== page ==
The Muppets are back! And they're bett — okay maybe not better than ever, but they're certainly diff — um, okay, maybe not that different either. But they do have a cute little penguin now!
So, I'm still waiting for The Muppets to find its footing as the show I so wanted it to be. (I may have been building things up for myself since the new showrunner was announced in November.) The format, which may be the show's weakest aspect, hasn't changed. Jokes still land somewhat rarely, though I watched so much 30 Rock over the past week my joke-expectation ratio might be a little skewed. I still felt that old sighing pang of knowing that a new Muppets TV show exists, despite it feeling absolutely nothing like the Muppets.
At least at the beginning of the episodes, Kermit sounds genuinely excited to "get things started."
I am tempted to say that something feels different, but I can't place what may have changed or if it's just a comforting lie I'm trying to tell myself. It doesn't seem like "Swine Song" has found The Muppets properly rebooted in any way. The episode is literally about the show-within-a-show implementing new changes, but even that seems to miss the mark. Are the writers trying to lampshade their own behind-the-scenes changes? If so, why didn't they do so while exemplifying the change they seem to know they need?
After a short winter vacation in their world as well as in ours, the Up Late crew returns to work ready to make some changes. First of all, Kermit has decided to set some strict professional boundaries around his relationship with Miss Piggy: No more late nights at the office, and presumably, no more romantic duets. A fresh-from-Argentina Piggy agrees to his terms suspiciously quickly. To be fair, she's a little distracted by her new pet, a penguin named Gloria Estefan who might just be the most disgustingly cute Muppet to date. (Seriously, he looks like that little penguin from that old Alvin and the Chipmunks movie where they race around the world in hot-air balloons.)
The high post-vacation spirits (and high post-vacation Pepe and Rizzo, who just got back from Amsterdam) are brought crashing back to reality with the arrival of the dreaded network president (June Diane Raphael, who I'd happily watch fan paint dry). The network president has assigned the show a "branding guru", named Pizza (pronounced "Patchay") to help make the show more relevant.
Let's stop right here to clear something up. The problem with The Muppets has never been a lack of relevancy. Muppets are timelessly relevant. The problem is that the format, lack of jokes, and attempt to be too relevant to some perceived audience that prefers outdated Miley Cyrus jokes to substantive originality have left the show absolutely bone dry. It's no one person or department's fault, I'm sure — on a show like The Muppets, there are presumably so many cooks in the kitchen that there's no room to evaluate what might really be the problem.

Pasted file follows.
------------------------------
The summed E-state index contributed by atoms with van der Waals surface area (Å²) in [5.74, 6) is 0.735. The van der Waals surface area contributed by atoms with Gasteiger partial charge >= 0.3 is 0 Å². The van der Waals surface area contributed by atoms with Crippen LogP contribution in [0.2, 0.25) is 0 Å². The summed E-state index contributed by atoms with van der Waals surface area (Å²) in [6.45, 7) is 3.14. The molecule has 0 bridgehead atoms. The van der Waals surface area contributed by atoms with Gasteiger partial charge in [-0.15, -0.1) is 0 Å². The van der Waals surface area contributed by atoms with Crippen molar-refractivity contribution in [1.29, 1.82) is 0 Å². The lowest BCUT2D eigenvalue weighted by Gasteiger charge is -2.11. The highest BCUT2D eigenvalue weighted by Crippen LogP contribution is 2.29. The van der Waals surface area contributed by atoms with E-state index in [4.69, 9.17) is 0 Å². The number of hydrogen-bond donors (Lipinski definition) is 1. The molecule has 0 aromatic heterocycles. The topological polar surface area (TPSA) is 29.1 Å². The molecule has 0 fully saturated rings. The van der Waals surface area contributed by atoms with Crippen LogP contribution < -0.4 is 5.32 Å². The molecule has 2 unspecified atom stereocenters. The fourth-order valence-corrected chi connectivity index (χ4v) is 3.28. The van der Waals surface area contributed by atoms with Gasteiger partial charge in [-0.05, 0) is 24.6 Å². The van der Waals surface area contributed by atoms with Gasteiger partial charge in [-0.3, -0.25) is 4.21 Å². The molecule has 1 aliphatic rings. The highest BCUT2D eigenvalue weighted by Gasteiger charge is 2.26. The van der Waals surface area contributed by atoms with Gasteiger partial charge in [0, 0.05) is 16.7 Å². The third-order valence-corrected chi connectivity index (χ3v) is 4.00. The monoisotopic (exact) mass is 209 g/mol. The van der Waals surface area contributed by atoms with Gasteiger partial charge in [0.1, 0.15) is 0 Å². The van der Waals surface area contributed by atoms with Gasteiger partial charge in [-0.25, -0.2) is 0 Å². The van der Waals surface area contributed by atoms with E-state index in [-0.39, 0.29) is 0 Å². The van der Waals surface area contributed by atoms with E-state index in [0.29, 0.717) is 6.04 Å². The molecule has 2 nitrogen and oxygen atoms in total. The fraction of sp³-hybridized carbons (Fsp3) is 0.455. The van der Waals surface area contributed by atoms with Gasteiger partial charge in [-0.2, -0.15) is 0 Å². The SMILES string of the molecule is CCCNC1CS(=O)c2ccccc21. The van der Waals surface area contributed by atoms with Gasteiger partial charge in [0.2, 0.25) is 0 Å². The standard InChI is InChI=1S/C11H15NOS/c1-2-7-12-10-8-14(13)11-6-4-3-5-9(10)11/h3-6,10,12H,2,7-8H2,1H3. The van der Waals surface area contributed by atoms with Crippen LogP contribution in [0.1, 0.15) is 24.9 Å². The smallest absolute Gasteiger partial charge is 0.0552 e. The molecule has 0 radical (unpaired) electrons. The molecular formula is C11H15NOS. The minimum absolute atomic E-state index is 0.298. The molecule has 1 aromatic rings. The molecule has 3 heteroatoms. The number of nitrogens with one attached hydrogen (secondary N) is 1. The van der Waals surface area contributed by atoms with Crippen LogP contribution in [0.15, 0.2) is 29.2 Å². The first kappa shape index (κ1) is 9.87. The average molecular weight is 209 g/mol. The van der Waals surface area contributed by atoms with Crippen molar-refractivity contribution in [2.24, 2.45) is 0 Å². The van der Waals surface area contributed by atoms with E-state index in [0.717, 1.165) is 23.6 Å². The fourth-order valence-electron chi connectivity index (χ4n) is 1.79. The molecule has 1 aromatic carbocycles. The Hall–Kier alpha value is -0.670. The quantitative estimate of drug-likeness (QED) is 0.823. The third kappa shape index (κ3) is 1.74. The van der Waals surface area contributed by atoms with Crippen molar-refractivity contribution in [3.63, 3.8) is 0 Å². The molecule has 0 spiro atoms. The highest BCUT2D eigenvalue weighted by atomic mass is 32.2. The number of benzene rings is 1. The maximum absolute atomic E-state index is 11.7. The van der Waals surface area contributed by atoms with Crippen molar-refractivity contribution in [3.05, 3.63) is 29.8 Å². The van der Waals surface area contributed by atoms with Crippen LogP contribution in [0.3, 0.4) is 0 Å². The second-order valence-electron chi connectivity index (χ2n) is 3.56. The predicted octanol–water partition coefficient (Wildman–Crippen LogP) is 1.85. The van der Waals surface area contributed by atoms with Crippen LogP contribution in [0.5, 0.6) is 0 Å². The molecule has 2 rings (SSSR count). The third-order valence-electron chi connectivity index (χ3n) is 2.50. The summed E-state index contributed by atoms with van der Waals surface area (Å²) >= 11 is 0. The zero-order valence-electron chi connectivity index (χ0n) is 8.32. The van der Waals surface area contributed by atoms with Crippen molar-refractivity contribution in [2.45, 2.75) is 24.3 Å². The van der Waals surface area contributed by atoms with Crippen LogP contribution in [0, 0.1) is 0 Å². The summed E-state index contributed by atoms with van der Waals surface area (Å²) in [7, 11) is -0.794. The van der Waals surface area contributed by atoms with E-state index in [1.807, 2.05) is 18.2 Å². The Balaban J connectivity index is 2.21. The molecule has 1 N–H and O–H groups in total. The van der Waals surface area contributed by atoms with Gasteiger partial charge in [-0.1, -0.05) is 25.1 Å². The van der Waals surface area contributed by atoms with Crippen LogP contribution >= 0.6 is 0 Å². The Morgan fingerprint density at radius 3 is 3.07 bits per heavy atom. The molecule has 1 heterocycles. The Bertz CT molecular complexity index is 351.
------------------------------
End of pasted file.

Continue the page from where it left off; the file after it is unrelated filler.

Pizza's presence and suggestions — presumably real suggestions The Muppets has received from its ABC higher ups, including: More YouTube stars! More social-media engagement! — leave Miss Piggy feeling irrelevant. She shows up to a meeting dressed as Miley Cyrus, as if to drive home the point that the show's poor grasp on pop culture isn't even good enough for jokes about its own irrelevancy. And then, she wears a "We Can't Stop"–era teddy-bear leotard.
The bright point in "Swine Song" is the presence of Keegan-Michael Key and Jordan Peele, as it is absolutely every time they appear in anything. It turns out Key and Peele worked with Pizza before, and his suggestions drove their brilliant show to cancellation. Kermit grapples with ways to make the show relevant without following suggestions like "replace Fozzie with PewDiePie," and gets the answer from his own staff. In one of the nicest moments on the series so far, Animal, Bobo, Gonzo, et. al. improvise a version of the Muppets theme while sitting around in the writers' room, listening to Fozzie click his pen.
This leads Kermit to realize something The Muppets may know but hasn't yet quite put into practice: The Muppets are the most valuable part of The Muppets.
That night on Up Late, the show surrounds Miss Piggy with supporting Muppets doing guest segments. After Pizza convinces Key and Peele to cancel their appearance on the show, Kermit steps in to perform a banjo duet with Piggy — John Prine's "In Spite of Ourselves" — which clearly crosses the boundaries he and Denise have tried to set. Denise breaks up with Kermit, and I sort of hope she doesn't come back until the show finds its sea legs. She's been a distraction from the relationships the show should be building between its main characters.
Despite the wrench "Swine Song" throws into Kermit's relationship, he is delighted with how the show went. His optimism for the future of The Mup — I mean, Up Late — is infectious, but I don't feel like the episode reveals any marked improvement from where we left the show back in 2015.
That said, I did save the best for last. Uncle Deadly babysitting little baby penguin Gloria Estefan was never not going to be my favorite part of the episode, and Uncle Deadly accidentally getting little baby penguin Gloria Estefan into martinis was pointless fun. I hope we get a lot more of these drinking buddies in the episodes to come. Or hell, why not a whole spin-off show?
Also, a tip of the cap to two other bits: Animal trying to talk to Siri by shouting into a muffin, and Bobo's dramatic reading from The Real Housewives of Atlanta. I remain impressed with the show's self-restraint when it comes to using tertiary characters.
Welcome back, The Muppets. Despite everything, I can't not root for you.